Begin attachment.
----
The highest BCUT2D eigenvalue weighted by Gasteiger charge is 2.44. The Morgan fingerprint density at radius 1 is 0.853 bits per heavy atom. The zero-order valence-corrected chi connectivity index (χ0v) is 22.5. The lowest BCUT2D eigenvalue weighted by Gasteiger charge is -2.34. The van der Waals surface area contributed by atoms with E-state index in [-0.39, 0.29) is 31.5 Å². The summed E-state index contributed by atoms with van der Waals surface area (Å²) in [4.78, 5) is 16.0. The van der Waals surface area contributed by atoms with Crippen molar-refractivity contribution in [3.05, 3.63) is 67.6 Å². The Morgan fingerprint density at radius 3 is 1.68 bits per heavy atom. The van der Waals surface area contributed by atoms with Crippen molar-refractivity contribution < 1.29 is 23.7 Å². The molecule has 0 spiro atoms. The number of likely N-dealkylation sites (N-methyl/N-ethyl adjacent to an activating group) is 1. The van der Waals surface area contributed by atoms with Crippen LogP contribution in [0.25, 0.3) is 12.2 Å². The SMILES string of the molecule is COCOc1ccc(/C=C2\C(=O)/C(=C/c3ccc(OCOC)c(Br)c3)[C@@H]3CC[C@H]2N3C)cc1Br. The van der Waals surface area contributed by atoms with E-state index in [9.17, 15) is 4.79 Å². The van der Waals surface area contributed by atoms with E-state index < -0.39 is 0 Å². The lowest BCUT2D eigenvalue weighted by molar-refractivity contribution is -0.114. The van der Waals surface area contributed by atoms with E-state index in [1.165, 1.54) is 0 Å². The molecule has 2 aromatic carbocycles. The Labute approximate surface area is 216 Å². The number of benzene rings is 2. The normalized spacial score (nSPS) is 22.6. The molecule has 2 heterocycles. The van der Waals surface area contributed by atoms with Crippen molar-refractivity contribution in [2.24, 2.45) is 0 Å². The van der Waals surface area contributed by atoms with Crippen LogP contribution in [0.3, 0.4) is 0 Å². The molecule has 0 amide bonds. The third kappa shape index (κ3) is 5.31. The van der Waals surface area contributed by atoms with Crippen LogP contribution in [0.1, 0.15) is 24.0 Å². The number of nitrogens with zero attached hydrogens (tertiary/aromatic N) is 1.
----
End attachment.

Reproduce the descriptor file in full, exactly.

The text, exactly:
The highest BCUT2D eigenvalue weighted by Gasteiger charge is 2.44. The Morgan fingerprint density at radius 1 is 0.853 bits per heavy atom. The zero-order valence-corrected chi connectivity index (χ0v) is 22.5. The lowest BCUT2D eigenvalue weighted by Gasteiger charge is -2.34. The van der Waals surface area contributed by atoms with E-state index in [-0.39, 0.29) is 31.5 Å². The summed E-state index contributed by atoms with van der Waals surface area (Å²) in [4.78, 5) is 16.0. The van der Waals surface area contributed by atoms with Crippen molar-refractivity contribution in [3.05, 3.63) is 67.6 Å². The Morgan fingerprint density at radius 3 is 1.68 bits per heavy atom. The van der Waals surface area contributed by atoms with Crippen molar-refractivity contribution < 1.29 is 23.7 Å². The molecule has 0 spiro atoms. The number of likely N-dealkylation sites (N-methyl/N-ethyl adjacent to an activating group) is 1. The van der Waals surface area contributed by atoms with Crippen LogP contribution in [0.25, 0.3) is 12.2 Å². The SMILES string of the molecule is COCOc1ccc(/C=C2\C(=O)/C(=C/c3ccc(OCOC)c(Br)c3)[C@@H]3CC[C@H]2N3C)cc1Br. The van der Waals surface area contributed by atoms with E-state index in [9.17, 15) is 4.79 Å². The van der Waals surface area contributed by atoms with E-state index < -0.39 is 0 Å². The lowest BCUT2D eigenvalue weighted by molar-refractivity contribution is -0.114. The van der Waals surface area contributed by atoms with E-state index in [1.165, 1.54) is 0 Å². The molecule has 2 aromatic carbocycles. The Labute approximate surface area is 216 Å². The number of benzene rings is 2. The normalized spacial score (nSPS) is 22.6. The molecule has 2 heterocycles. The van der Waals surface area contributed by atoms with Crippen molar-refractivity contribution in [2.24, 2.45) is 0 Å². The van der Waals surface area contributed by atoms with Crippen LogP contribution in [0.3, 0.4) is 0 Å². The molecule has 0 amide bonds. The third kappa shape index (κ3) is 5.31. The van der Waals surface area contributed by atoms with Crippen LogP contribution in [0.1, 0.15) is 24.0 Å². The number of nitrogens with zero attached hydrogens (tertiary/aromatic N) is 1.